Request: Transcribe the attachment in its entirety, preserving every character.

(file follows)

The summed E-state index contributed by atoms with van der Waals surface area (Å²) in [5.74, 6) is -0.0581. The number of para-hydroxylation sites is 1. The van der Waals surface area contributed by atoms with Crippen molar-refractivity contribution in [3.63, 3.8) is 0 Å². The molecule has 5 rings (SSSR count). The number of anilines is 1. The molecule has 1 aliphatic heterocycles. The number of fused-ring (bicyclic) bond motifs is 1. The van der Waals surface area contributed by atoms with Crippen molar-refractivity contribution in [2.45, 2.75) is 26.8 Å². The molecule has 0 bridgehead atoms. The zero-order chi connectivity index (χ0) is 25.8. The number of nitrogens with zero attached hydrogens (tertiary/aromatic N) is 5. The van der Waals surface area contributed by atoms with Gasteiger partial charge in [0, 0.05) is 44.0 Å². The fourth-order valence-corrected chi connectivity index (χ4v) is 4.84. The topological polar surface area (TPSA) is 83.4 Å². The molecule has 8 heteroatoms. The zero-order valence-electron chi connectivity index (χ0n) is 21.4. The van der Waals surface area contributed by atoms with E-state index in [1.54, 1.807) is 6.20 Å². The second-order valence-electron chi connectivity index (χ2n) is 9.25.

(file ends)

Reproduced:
The summed E-state index contributed by atoms with van der Waals surface area (Å²) in [5.74, 6) is -0.0581. The number of para-hydroxylation sites is 1. The van der Waals surface area contributed by atoms with Crippen molar-refractivity contribution in [3.63, 3.8) is 0 Å². The molecule has 5 rings (SSSR count). The number of anilines is 1. The molecule has 1 aliphatic heterocycles. The number of fused-ring (bicyclic) bond motifs is 1. The van der Waals surface area contributed by atoms with Crippen molar-refractivity contribution in [2.45, 2.75) is 26.8 Å². The molecule has 0 bridgehead atoms. The zero-order chi connectivity index (χ0) is 25.8. The number of nitrogens with zero attached hydrogens (tertiary/aromatic N) is 5. The van der Waals surface area contributed by atoms with Gasteiger partial charge in [0, 0.05) is 44.0 Å². The fourth-order valence-corrected chi connectivity index (χ4v) is 4.84. The topological polar surface area (TPSA) is 83.4 Å². The molecule has 8 heteroatoms. The zero-order valence-electron chi connectivity index (χ0n) is 21.4. The van der Waals surface area contributed by atoms with E-state index in [1.54, 1.807) is 6.20 Å². The second-order valence-electron chi connectivity index (χ2n) is 9.25.